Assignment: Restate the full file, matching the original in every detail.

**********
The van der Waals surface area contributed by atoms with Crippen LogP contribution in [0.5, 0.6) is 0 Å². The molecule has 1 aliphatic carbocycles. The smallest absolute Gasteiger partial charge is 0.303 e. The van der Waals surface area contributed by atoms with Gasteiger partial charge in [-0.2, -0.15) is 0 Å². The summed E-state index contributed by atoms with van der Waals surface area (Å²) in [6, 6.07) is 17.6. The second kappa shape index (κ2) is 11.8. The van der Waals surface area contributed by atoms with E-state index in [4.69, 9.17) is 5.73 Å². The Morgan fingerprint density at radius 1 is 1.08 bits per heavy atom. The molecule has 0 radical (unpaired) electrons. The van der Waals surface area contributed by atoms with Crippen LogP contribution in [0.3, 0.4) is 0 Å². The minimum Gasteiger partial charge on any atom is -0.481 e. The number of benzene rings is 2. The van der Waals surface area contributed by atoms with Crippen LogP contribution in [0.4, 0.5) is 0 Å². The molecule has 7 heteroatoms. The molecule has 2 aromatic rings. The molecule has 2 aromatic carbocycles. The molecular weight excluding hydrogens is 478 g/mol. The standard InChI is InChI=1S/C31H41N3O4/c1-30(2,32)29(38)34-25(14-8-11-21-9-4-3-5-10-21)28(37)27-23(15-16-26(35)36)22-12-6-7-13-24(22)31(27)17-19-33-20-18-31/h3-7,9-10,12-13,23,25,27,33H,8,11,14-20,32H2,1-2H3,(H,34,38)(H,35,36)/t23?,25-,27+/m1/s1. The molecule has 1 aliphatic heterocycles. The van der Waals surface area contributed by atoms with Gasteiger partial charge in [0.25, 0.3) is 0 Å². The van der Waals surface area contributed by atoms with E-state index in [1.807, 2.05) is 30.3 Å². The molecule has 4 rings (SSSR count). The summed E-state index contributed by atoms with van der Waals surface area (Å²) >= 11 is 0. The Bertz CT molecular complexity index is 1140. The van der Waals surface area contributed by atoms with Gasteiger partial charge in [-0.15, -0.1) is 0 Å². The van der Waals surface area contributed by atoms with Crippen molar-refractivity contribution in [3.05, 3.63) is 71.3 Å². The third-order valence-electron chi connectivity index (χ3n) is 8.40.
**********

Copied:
The van der Waals surface area contributed by atoms with Crippen LogP contribution in [0.5, 0.6) is 0 Å². The molecule has 1 aliphatic carbocycles. The smallest absolute Gasteiger partial charge is 0.303 e. The van der Waals surface area contributed by atoms with Gasteiger partial charge in [-0.2, -0.15) is 0 Å². The summed E-state index contributed by atoms with van der Waals surface area (Å²) in [6, 6.07) is 17.6. The second kappa shape index (κ2) is 11.8. The van der Waals surface area contributed by atoms with E-state index in [4.69, 9.17) is 5.73 Å². The Morgan fingerprint density at radius 1 is 1.08 bits per heavy atom. The molecule has 0 radical (unpaired) electrons. The van der Waals surface area contributed by atoms with Crippen LogP contribution in [0.3, 0.4) is 0 Å². The minimum Gasteiger partial charge on any atom is -0.481 e. The number of benzene rings is 2. The van der Waals surface area contributed by atoms with Crippen LogP contribution in [0.4, 0.5) is 0 Å². The molecule has 7 heteroatoms. The molecule has 2 aromatic rings. The molecule has 2 aromatic carbocycles. The molecular weight excluding hydrogens is 478 g/mol. The standard InChI is InChI=1S/C31H41N3O4/c1-30(2,32)29(38)34-25(14-8-11-21-9-4-3-5-10-21)28(37)27-23(15-16-26(35)36)22-12-6-7-13-24(22)31(27)17-19-33-20-18-31/h3-7,9-10,12-13,23,25,27,33H,8,11,14-20,32H2,1-2H3,(H,34,38)(H,35,36)/t23?,25-,27+/m1/s1. The molecule has 1 aliphatic heterocycles. The van der Waals surface area contributed by atoms with Gasteiger partial charge in [0.25, 0.3) is 0 Å². The van der Waals surface area contributed by atoms with E-state index in [1.807, 2.05) is 30.3 Å². The molecule has 4 rings (SSSR count). The summed E-state index contributed by atoms with van der Waals surface area (Å²) >= 11 is 0. The Bertz CT molecular complexity index is 1140. The van der Waals surface area contributed by atoms with Gasteiger partial charge in [-0.15, -0.1) is 0 Å². The van der Waals surface area contributed by atoms with Crippen molar-refractivity contribution in [3.05, 3.63) is 71.3 Å². The third-order valence-electron chi connectivity index (χ3n) is 8.40.